Rebecca Parker investigates the various approaches different brands are taking regarding bikes for women. Pink and shrink it is thankfully long gone, but do women really need a specially designed bike?
The question of whether women’s specific bikes are a necessity or a marketing scam seems to be a hotly debated one in the mountain bike world. Some poor soul only has to mention the subject in a Facebook group or forum, and the subject is awash with people arguing passionately for each side.
There are often many complaints about the inequality in our sport so why, when bike manufacturers try to build something specifically for us, is it viewed so negatively?
Maybe it has something to do with how this has been approached in the past. First came the ‘pink it and shrink it’ ethos, then the mostly unfounded concept that all women have shorter torsos and longer legs leading to women’s bikes having poor geometry and rubbish handling. While the rest of the industry made bikes longer and slacker for better handling, women’s bikes became shorter and taller out of some weird misconception that women liked that. Cramped cockpits with twitchy handling? Yes please! NO.
Thankfully the days of butterfly graphics and insulting name choices seem to be coming to an end. Elite riders such as Anka Martin of Juliana and Rae Morrison of Liv are now hitting the EWS aboard WSD bikes. Does this mean they are now a valid choice for even the most aggressive riders? Have they finally made a range of women’s specific bikes that can appeal to ALL lady riders and do we even need them at all?
What is the Difference?
Firstly, we need to take a look at why they say we need a different bike from our male counterparts. Anatomically there are a few differences other than the obvious. While the shorter torso and longer legs theory is, in the most part, a myth, it is undeniable that on the whole, ladies do tend to have narrower shoulders, smaller hands, wider hips and are in general shorter in height and lighter. We have less muscle mass, and our weight distribution tends to be around the hips and chest as opposed to the arms. This means our centre of gravity is altered and our power comes from the legs, not the arms.
In terms of bike design brands have taken three different approaches to what they think this means we need.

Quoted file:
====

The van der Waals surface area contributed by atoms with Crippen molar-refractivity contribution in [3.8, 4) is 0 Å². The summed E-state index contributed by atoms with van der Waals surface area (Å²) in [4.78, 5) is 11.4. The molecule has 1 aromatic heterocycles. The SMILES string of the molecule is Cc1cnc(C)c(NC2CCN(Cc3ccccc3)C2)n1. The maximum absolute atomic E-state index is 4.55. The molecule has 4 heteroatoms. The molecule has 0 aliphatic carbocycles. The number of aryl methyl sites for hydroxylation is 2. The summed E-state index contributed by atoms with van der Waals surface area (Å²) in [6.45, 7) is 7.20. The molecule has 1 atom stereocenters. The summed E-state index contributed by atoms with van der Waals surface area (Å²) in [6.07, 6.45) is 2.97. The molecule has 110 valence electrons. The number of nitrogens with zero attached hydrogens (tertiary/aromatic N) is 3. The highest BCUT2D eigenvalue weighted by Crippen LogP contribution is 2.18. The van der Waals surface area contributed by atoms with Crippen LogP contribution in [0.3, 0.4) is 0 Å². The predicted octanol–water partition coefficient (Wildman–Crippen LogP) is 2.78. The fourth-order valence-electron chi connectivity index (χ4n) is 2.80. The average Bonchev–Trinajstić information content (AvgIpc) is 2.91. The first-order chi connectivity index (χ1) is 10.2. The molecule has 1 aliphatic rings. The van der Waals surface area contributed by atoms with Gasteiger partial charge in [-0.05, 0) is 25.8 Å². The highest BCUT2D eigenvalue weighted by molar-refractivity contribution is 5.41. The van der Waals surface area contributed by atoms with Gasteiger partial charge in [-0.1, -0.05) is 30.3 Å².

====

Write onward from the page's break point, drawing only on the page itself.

Bike brands who place higher belief in the majority of women fitting the above stereotype and redesign their bikes from the ground up with these specifications in mind. Their bikes will have shorter top tubes, stems and cranks. They then need a steeper seat tube angle to prevent the toe rubbing on the front wheel due to the shorter frame.
They also sometimes have taller head tubes set on a steeper head angle. An example of a brand that follows this design process would be Liv. They believe that women benefit from a steeper head angle as it makes it easier for them to lift the front end despite having less upper body strength. Rae Morrison races the EWS aboard the Liv Hail, we spoke to her to see if the brand had really achieved their aim of building a women’s bike as good as the Reign.
“Liv bikes have the design, research and passion behind them, they have engineered these bikes for women without compromising any of the bikes performance and specs. I found the Reign a great bike, but it always felt a bit big and would only feel amazing when I was riding very aggressively. The Hail has been in development for a long time, it’s a product of a tonne of research and testing, and they got it right. The Hail has the same amount of travel, but by having women's specific geometry, it makes the bike fit and feel incredible. This means it is super aggressive and capable of standing up to the serious demands of Enduro racing, while also being very playful, stable and easy to handle. It’s the best performance and all-round bike I have ever ridden.”
The second set of WSD bikes, for example, Juliana, Trek and Specialized are made with the same frame as their unisex equivalent but finished with female specific contact points i.e. saddle, narrower bars and grips and shorter cranks. They will also have a different paint job fashioned to appeal to female tastes. We spoke to Anka Martin about Juliana.